Summer Citrus-Session Ale Smoked Pork Sausage


Ok, I have made a lot of sausage.  I mean a lot of sausage.  This is one that I became truly excited about from the second I put the ideas together.  I think this is certainly one of the more unique sausages that I have made even though it is really just a riff on some classic techniques.



5#   – Braised Pork Belly  ( weight after braising, remember you will loose considerable weight from rendering, so just cook a lot and sear off the rest for snacks.  Yum, pork belly snacks.)

10# – Pork Butt

16floz – Session Ale (or preferred liquid)

5 T  – Kosher Salt

5T   – Garlic Powder

2.5   -T Fresh Ground Black Pepper

2.5   – T Dry Dill

3T   – White Sugar

5 tsp – Whole Mustard Seed

2 tsp – Cardamom

2 tsp – Pink Salt



We had some pork belly to use up at work.  the only thing at that point that sounded good to me was brazing it.  We had plenty of bacon and I am just a fan of when pork has the consistency of butter.  Maybe I have a problem, I would rather view it as a solution.  I seasoned the pork belly generously with salt, pepper, caraway, garlic powder, and dill.  I put the oven into a 450 degree oven for about 30-45 minutes until the fat began to render out and there was a slight but very nice caramelization of the fat cap.  At this point, I added equal parts session ale, citrus juice and water; covered the pan well and put in the oven at about 275 degrees for 6-8 hours until the the pork belly is tender in a way that can only be expressed in religious terms.  The seasoning combination is what I used to balance with the session ale.  Use whatever you prefer, just make sure it’s delicious.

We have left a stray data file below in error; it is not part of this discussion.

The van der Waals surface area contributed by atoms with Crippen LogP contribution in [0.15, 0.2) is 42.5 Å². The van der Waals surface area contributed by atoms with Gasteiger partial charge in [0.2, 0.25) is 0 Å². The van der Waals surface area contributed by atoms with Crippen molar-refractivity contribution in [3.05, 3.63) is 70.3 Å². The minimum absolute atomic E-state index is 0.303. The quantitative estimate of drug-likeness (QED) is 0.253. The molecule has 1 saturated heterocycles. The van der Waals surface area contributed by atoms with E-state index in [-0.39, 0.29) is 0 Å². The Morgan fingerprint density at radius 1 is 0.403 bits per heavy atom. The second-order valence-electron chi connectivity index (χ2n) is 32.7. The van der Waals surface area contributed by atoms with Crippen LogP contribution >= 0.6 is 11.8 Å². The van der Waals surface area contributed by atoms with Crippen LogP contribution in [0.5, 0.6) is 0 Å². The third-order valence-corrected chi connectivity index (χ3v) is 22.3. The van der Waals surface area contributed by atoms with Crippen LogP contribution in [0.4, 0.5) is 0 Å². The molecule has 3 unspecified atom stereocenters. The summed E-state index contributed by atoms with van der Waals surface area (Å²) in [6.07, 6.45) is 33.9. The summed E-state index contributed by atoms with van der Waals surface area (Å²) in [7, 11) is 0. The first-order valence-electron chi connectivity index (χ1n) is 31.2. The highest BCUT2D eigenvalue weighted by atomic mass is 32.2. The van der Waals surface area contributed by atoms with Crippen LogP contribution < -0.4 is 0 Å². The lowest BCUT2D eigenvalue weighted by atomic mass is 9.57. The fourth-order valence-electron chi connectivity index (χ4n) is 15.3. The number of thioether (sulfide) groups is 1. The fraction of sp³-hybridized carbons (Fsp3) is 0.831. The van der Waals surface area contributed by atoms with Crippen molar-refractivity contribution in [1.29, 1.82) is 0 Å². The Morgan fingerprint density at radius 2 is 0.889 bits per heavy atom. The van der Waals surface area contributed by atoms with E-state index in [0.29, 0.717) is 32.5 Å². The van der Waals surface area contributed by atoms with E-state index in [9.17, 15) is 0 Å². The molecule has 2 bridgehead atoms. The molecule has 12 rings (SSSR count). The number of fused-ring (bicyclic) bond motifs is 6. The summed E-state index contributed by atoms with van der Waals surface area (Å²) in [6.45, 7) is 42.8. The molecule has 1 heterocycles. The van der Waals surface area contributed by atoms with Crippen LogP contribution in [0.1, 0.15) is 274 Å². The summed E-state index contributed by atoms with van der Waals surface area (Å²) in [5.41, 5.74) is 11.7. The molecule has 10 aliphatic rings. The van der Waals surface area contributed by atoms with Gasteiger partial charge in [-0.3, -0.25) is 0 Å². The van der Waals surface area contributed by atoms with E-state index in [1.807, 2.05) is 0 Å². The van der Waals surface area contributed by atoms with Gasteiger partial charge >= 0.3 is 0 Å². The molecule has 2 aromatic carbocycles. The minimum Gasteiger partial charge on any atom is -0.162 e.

1. Braise off the pork belly ( sorry I don’t go into too much detail here.  I was just braising pork belly at this point to use it up.  I thought it would be a one time thing and had no idea yet it was going to be a further ingredient in something else.)
  2. Cool Pork to a temperature that is cold enough to cut without turning it into pudding.  At this point small dice the pork and put it into the freezer ( this step is here so that upon further mixing it will stay relatively whole.)
  3. Grind the Pork through a large die on a meat grinder ( this sausage is meant to have a more rustic texture, so I prefer a larger die, but experiment.  Sausage is a very personal preference.)
  4. Mix the beer with all of the herbs, spices, and salts.
  5. In a large bowl mix the ground meat with the diced pork belly and the beer mixture.
  6. I used natural pork casings when I stuffed the sausage, but I believe that this sausage would also lend itself to a larger casing for use as more of a summer sausage as well.
  7. As to smoking,  I currently am using a hodge-podge of a smoker.  but I would recommend using a temperature that is low enough so that you will need to smoke for about 3 hours before you reach 155-160 degrees.  carry over cooking should take you easily to 165.
  8. due to the heavy fat content in this sausage I would recommend letting the sausage rest before putting it back on the grill or roasting it further for service.  Or, serve it cold.  I can’t get enough of smoked sausage that is served cold.  Once again, I have issues.  Either way let it rest so that the fat can properly disperse and coagulate.


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